Planet Nine from Outer Space

There’s been a lot of speculation of late about a putative ‘Planet Nine’.

No, Pluto hasn’t been restored to proper place – this one is a new idea, proposed in 2014 by Chad Trujillo and Scott S. Sheppard on the basis of the orbits of the trans-Neptunian objects Sedna and 2012VP (which hasn’t been given a formal name but is classified as a ‘sednoid’). The idea was reinforced in 2016 by Konstantin Batygin and Michael E. Brown who suggested that six trans-Neptunian objects had particular orbits due to the influence of an unknown ninth planet ‘out there’ in the Oort Cloud, the belt of planetismals and debris of which Pluto and other worlds are a part.

Wright_Solar System w Voyager 2
Here’s the solar system, a picture I made with Celestia. The large oval is the orbit of Sedna. Everything else – including all the known planets, dwarf planets and asteroids, is jammed in on the left. The red line is the orbit of Voyager 2.

The problem is that nobody’s actually seen the proposed planet, and other explanations for those orbital patterns have been proposed, the latest just a few weeks ago. So in some ways the jury’s out. It’s understandable. At the expected distance from the sun, Planet 9 wouldn’t be well lit and the reflected light coming back to us would give it a magnitude of less than 22, which is dim indeed. Add to that the fact that time on the big telescopes able to pick that up is heavily booked for other and equally interesting work, and it’s a challenge indeed. A crowd-sourcing project using WISE data to search for various faint objects in or near the solar system hasn’t come up with anything yet, either.

Wright_Solar System w Voyager 1
Another picture I made with Celestia. The large brown oval is the orbit of Sedna, and the red line is the orbit of Voyager 2. Yah…

All of this, to me, highlights how much we don’t know, even about our own solar system. In the past couple of generations our view has changed in all sorts of ways. Back in the early-twentieth century it was a simple setup: eight planets (with maybe a ninth beyond, which Clyde Tombaugh shortly found and which was named Pluto) and an asteroid belt, plus a lot of comets. They orbited at distances which seemed to obey a ‘law’ invented by Johann Daniel Titius and Johann Elert Bode in the mid-eighteenth century (it had been noted by others before, though). Nobody had any evidence whatsoever of any other planetary systems, and exactly how all this had formed wasn’t clear, although the possibility of a grazing near-miss by another star was considered – drawing off matter from the Sun which formed the planets. Another theory, which turned out to be the actual process, involved the planets condensing from a nebula along with the Sun, but exactly how that happened wasn’t known then either.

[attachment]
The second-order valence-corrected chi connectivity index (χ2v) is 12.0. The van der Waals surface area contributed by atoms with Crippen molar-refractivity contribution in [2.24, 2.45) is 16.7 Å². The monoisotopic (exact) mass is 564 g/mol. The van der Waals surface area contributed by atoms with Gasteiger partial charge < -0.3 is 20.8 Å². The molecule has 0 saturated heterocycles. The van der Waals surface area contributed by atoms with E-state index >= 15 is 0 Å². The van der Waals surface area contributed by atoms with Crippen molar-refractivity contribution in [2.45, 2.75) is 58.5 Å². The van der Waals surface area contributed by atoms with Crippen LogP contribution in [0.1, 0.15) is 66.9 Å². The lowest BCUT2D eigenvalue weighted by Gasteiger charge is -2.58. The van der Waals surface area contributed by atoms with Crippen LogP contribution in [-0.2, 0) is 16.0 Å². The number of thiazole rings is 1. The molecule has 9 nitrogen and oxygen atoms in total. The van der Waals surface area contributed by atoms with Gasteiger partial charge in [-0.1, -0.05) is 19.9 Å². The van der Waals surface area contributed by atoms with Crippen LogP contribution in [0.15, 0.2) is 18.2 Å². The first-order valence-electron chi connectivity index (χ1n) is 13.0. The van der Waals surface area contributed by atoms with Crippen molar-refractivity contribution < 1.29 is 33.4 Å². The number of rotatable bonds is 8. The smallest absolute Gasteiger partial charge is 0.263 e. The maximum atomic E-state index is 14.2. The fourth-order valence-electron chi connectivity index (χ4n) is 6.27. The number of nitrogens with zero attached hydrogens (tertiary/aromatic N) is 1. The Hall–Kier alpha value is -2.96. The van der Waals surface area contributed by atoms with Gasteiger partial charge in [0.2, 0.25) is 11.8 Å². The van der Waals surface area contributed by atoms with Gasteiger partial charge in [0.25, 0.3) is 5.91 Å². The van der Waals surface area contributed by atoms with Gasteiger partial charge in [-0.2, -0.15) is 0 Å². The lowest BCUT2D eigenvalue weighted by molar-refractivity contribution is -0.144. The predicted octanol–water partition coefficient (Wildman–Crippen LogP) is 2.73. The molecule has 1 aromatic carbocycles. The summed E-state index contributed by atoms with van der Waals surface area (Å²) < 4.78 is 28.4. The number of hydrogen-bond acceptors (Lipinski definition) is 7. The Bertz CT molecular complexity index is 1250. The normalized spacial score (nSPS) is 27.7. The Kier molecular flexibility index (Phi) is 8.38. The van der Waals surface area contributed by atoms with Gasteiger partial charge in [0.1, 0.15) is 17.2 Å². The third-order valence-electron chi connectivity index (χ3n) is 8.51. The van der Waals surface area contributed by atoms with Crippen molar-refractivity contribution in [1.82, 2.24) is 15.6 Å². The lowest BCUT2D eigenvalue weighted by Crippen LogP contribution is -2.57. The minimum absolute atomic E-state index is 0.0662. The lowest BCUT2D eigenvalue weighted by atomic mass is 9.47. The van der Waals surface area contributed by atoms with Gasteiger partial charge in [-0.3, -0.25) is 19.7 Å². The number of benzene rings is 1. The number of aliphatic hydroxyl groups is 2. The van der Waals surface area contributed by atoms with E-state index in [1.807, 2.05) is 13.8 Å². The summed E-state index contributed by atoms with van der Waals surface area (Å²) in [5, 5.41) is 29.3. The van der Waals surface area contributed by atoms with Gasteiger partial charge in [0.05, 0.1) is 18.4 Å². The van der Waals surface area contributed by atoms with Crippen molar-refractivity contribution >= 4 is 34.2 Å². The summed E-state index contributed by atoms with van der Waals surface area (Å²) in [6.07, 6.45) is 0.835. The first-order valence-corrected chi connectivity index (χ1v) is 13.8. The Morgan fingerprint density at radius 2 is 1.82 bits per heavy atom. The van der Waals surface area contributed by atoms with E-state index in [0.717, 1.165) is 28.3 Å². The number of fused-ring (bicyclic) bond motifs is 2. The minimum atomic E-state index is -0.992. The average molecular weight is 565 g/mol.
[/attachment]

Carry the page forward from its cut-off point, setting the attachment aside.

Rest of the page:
By the early-mid twentieth century, however, there was growing evidence that the outer solar system, particularly, was more complex than anybody imagined. The possibility that Pluto might not be alone out there was raised by Frederick C. Leonard soon after Tombaugh’s discovery was announced. Then in 1943, British astronomer Kenneth Edgeworth proposed that the dust nebula from which the system probably formed might have been too small on the edges to condense into larger planets, implying there was a host of smaller objects out beyond Neptune. Then in 1951 Gerard Kuiper then proposed that such a belt might have formed early in the solar system’s life, but dispersed. Proof that it was still there, however, did not come until the early 1980s when David Jewitt and Jane Luu discovered the first of what became a flood of trans-Neptunian objects – TNO’s. Pluto remains the largest of them. The belt was named the Kuiper Belt after the great astronomer.

Meanwhile, in 1950, Dutch astronomer Jan Hendrick Oort proposed a vast cloud of small icy objects also existed, well beyond any Pluto-distance type objects, and was a source of comets.

Diagram of the Oort cloud and Kuiper Belt. Public domain, NASA, via Wikipedia.

Into that mix, from the mid-1990s, arrived evidence of solar systems other than our own, which posed some curious questions because none of them were anything like ours. Part of that was due to the detection methods of the day, which worked best for Jupiter-plus sized planets orbiting close to their primary. However, since then we’ve detected a flood of other systems and only a few approximate ours.

What those discoveries did was throw light on the way our own solar system might have formed and evolved – and what an extraordinary place it’s turned out to be. The major gas giants have all migrated in or out – exactly how is still being disentangled. During the formation of the system from a cloud of gas and dust there was potentially another giant planet that was thrown out of the system altogether. Meanwhile the smaller worlds were playing cosmic pinball with each other before it settled down.